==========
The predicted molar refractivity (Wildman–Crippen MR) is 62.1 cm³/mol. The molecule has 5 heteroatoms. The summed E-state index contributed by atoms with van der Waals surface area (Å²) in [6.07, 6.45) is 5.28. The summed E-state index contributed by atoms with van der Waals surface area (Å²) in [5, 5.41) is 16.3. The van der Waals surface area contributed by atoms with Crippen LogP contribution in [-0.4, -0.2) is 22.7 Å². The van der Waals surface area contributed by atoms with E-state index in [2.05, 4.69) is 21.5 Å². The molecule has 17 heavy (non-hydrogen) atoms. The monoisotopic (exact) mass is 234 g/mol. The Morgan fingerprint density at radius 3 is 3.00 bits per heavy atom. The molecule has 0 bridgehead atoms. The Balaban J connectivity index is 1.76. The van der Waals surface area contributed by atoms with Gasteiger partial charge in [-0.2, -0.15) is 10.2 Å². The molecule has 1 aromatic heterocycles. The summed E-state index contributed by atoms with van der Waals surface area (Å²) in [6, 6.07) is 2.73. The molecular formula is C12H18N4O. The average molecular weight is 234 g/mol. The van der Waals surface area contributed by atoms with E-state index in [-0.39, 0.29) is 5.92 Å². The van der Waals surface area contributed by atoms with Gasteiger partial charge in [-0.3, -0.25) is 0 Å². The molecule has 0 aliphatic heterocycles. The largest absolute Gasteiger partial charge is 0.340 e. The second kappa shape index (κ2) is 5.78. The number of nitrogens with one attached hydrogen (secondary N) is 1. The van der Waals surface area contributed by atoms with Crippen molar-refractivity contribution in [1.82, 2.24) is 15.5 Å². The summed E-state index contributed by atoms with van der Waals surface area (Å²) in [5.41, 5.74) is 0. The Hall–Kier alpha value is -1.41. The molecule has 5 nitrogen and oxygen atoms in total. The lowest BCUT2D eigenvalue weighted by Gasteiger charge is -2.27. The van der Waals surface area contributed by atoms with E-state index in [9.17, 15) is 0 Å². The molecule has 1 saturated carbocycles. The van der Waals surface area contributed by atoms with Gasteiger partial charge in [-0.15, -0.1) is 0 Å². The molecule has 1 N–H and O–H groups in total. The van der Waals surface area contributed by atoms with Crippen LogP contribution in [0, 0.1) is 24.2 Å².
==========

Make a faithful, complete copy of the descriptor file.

The predicted molar refractivity (Wildman–Crippen MR) is 62.1 cm³/mol. The molecule has 5 heteroatoms. The summed E-state index contributed by atoms with van der Waals surface area (Å²) in [6.07, 6.45) is 5.28. The summed E-state index contributed by atoms with van der Waals surface area (Å²) in [5, 5.41) is 16.3. The van der Waals surface area contributed by atoms with Crippen LogP contribution in [-0.4, -0.2) is 22.7 Å². The van der Waals surface area contributed by atoms with E-state index in [2.05, 4.69) is 21.5 Å². The molecule has 17 heavy (non-hydrogen) atoms. The monoisotopic (exact) mass is 234 g/mol. The Morgan fingerprint density at radius 3 is 3.00 bits per heavy atom. The molecule has 0 bridgehead atoms. The Balaban J connectivity index is 1.76. The van der Waals surface area contributed by atoms with Gasteiger partial charge in [-0.2, -0.15) is 10.2 Å². The molecule has 1 aromatic heterocycles. The summed E-state index contributed by atoms with van der Waals surface area (Å²) in [6, 6.07) is 2.73. The molecular formula is C12H18N4O. The average molecular weight is 234 g/mol. The van der Waals surface area contributed by atoms with E-state index in [-0.39, 0.29) is 5.92 Å². The van der Waals surface area contributed by atoms with Gasteiger partial charge in [-0.3, -0.25) is 0 Å². The molecule has 0 aliphatic heterocycles. The largest absolute Gasteiger partial charge is 0.340 e. The second kappa shape index (κ2) is 5.78. The number of nitrogens with one attached hydrogen (secondary N) is 1. The van der Waals surface area contributed by atoms with Crippen molar-refractivity contribution in [1.82, 2.24) is 15.5 Å². The summed E-state index contributed by atoms with van der Waals surface area (Å²) in [5.41, 5.74) is 0. The Hall–Kier alpha value is -1.41. The molecule has 5 nitrogen and oxygen atoms in total. The lowest BCUT2D eigenvalue weighted by Gasteiger charge is -2.27. The van der Waals surface area contributed by atoms with E-state index in [9.17, 15) is 0 Å². The molecule has 1 saturated carbocycles. The van der Waals surface area contributed by atoms with Gasteiger partial charge in [-0.15, -0.1) is 0 Å². The molecule has 1 N–H and O–H groups in total. The van der Waals surface area contributed by atoms with Crippen LogP contribution in [0, 0.1) is 24.2 Å².